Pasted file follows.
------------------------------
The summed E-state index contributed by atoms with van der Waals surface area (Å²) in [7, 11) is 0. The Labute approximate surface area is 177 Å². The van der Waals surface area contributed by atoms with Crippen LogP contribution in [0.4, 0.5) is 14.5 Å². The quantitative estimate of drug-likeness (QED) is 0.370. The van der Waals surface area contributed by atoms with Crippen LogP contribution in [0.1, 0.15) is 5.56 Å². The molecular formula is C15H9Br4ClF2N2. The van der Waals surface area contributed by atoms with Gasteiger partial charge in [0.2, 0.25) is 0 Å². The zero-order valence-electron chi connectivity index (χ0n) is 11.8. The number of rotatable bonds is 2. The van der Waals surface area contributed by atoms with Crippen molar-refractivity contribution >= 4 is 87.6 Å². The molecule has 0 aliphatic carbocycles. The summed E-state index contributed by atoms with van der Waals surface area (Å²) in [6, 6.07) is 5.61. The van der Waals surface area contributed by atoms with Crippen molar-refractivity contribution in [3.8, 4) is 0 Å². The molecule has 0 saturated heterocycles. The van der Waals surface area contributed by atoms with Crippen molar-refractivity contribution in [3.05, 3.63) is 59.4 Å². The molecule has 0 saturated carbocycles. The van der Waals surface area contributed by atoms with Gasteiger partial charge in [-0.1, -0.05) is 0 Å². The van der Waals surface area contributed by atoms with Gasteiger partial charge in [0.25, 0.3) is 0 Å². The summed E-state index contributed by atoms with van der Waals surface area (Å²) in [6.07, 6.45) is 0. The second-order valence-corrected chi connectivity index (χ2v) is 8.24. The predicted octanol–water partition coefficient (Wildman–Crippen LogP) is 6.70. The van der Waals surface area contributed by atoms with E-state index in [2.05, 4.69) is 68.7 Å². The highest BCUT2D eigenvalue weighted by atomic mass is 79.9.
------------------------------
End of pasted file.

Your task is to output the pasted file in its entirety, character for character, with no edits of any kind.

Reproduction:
The summed E-state index contributed by atoms with van der Waals surface area (Å²) in [7, 11) is 0. The Labute approximate surface area is 177 Å². The van der Waals surface area contributed by atoms with Crippen LogP contribution in [0.4, 0.5) is 14.5 Å². The quantitative estimate of drug-likeness (QED) is 0.370. The van der Waals surface area contributed by atoms with Crippen LogP contribution in [0.1, 0.15) is 5.56 Å². The molecular formula is C15H9Br4ClF2N2. The van der Waals surface area contributed by atoms with Gasteiger partial charge in [0.2, 0.25) is 0 Å². The zero-order valence-electron chi connectivity index (χ0n) is 11.8. The number of rotatable bonds is 2. The van der Waals surface area contributed by atoms with Crippen molar-refractivity contribution >= 4 is 87.6 Å². The molecule has 0 aliphatic carbocycles. The summed E-state index contributed by atoms with van der Waals surface area (Å²) in [6, 6.07) is 5.61. The van der Waals surface area contributed by atoms with Crippen molar-refractivity contribution in [3.8, 4) is 0 Å². The molecule has 0 saturated heterocycles. The van der Waals surface area contributed by atoms with Crippen molar-refractivity contribution in [3.05, 3.63) is 59.4 Å². The molecule has 0 saturated carbocycles. The van der Waals surface area contributed by atoms with Gasteiger partial charge in [-0.1, -0.05) is 0 Å². The van der Waals surface area contributed by atoms with Gasteiger partial charge in [0.25, 0.3) is 0 Å². The summed E-state index contributed by atoms with van der Waals surface area (Å²) in [6.07, 6.45) is 0. The second-order valence-corrected chi connectivity index (χ2v) is 8.24. The predicted octanol–water partition coefficient (Wildman–Crippen LogP) is 6.70. The van der Waals surface area contributed by atoms with E-state index in [2.05, 4.69) is 68.7 Å². The highest BCUT2D eigenvalue weighted by atomic mass is 79.9.